Joseph Louis Gay-Lussac and his Work on Gases

Joseph Louis Gay-Lussac

Joseph Louis Gay-Lussac

On December 6, 1778, French chemist and physicist Joseph Louis Gay-Lussac was born. He is known mostly for two laws related to gases, and for his work on alcohol-water mixtures, which led to the degrees Gay-Lussac used to measure alcoholic beverages in many countries.

Gay-Lussac was born at Saint-Léonard-de-Noblat in the present-day department of Haute-Vienne. His father was a lawyer and prosecutor, and worked as a judge in Noblat Bridge. He received his early education at the hands of the Catholic Abbey of Bourdeix. Later, in the care of the Abbot of Dumonteil he began his education in Paris, finally entering the École Polytechnique in 1798.

When he entered the École Polytechnique his father had been arrested, as it is believed. Three years later, Gay-Lussac transferred to the École des Ponts et Chaussées, and shortly afterwards was assigned to C. L. Berthollet as his assistant. In 1802, he was appointed demonstrator to A. F. Fourcroy at the École Polytechnique, where he became professor of chemistry. From 1808 to 1832, he was professor of physics at the Sorbonne, a post which he only resigned for the chair of chemistry at the Jardin des Plantes. In 1821, he was elected a foreign member of the Royal Swedish Academy of Sciences. In 1831 he was elected to represent Haute-Vienne in the chamber of deputies, and in 1839 he entered the chamber of peers.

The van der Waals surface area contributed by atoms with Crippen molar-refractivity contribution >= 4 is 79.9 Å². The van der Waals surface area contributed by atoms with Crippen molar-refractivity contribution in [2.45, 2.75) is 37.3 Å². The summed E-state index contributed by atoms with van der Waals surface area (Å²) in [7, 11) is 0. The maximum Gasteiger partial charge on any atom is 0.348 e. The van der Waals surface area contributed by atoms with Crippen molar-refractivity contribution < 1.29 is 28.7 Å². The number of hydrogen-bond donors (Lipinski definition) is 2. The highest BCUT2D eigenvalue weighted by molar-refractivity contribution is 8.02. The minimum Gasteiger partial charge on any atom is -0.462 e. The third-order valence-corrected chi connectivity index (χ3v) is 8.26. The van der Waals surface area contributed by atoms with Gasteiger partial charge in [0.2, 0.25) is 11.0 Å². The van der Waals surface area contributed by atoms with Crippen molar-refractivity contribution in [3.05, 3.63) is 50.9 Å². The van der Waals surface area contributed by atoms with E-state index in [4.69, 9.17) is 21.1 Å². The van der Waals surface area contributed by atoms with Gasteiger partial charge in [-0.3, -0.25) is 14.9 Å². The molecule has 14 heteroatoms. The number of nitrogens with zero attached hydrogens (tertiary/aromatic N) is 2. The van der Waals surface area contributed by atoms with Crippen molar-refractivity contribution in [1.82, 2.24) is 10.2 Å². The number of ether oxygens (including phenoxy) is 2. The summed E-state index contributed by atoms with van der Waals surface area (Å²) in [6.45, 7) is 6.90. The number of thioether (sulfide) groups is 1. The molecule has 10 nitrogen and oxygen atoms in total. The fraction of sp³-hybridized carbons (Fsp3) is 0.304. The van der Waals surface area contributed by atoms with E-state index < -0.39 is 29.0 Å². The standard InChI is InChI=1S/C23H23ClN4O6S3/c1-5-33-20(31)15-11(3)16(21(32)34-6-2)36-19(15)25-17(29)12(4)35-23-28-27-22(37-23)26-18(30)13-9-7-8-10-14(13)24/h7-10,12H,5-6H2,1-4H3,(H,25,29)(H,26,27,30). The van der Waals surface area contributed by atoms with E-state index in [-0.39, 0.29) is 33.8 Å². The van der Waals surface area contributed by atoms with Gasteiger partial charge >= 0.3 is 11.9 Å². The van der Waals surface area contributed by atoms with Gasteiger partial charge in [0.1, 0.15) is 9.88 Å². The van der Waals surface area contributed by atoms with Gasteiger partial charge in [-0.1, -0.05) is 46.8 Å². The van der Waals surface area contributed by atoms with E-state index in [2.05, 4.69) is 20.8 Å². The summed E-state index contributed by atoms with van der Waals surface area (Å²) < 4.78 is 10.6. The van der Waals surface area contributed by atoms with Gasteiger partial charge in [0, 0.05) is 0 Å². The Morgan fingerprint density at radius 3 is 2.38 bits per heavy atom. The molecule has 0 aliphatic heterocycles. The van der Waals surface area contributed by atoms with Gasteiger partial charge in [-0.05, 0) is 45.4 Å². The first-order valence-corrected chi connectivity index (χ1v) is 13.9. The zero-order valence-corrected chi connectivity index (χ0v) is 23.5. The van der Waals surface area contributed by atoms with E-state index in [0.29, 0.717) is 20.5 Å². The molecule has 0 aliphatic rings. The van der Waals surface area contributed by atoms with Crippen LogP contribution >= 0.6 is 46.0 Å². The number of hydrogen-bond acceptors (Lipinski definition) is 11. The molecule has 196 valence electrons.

In 1802, Gay-Lussac first formulated the law, Gay-Lussac’s Law. He stated that if the mass and volume of a gas are held constant then gas pressure increases linearly as the temperature rises. His work was preceded by that of Guillaume Amontons, who established the rough relation without the use of accurate thermometers. Two years later, he made a hot-air balloon ascent to a height of 7,016 metres along with Jean-Baptiste Biot in order to investigate Earth’s atmosphere. Gay-Lussac and his friend Alexander von Humboldt discovered that the composition of the atmosphere does not change with decreasing pressure in 1805. Joseph Louis Gay-Lussac co-discovered boron and developed a method for quantitative elemental analysis by measuring the CO2 and O2 evolved by reaction with potassium chlorate along with Louis Thenard. In 1811, Gay-Lussac recognized iodine as a new element, described its properties, and suggested the name iode.

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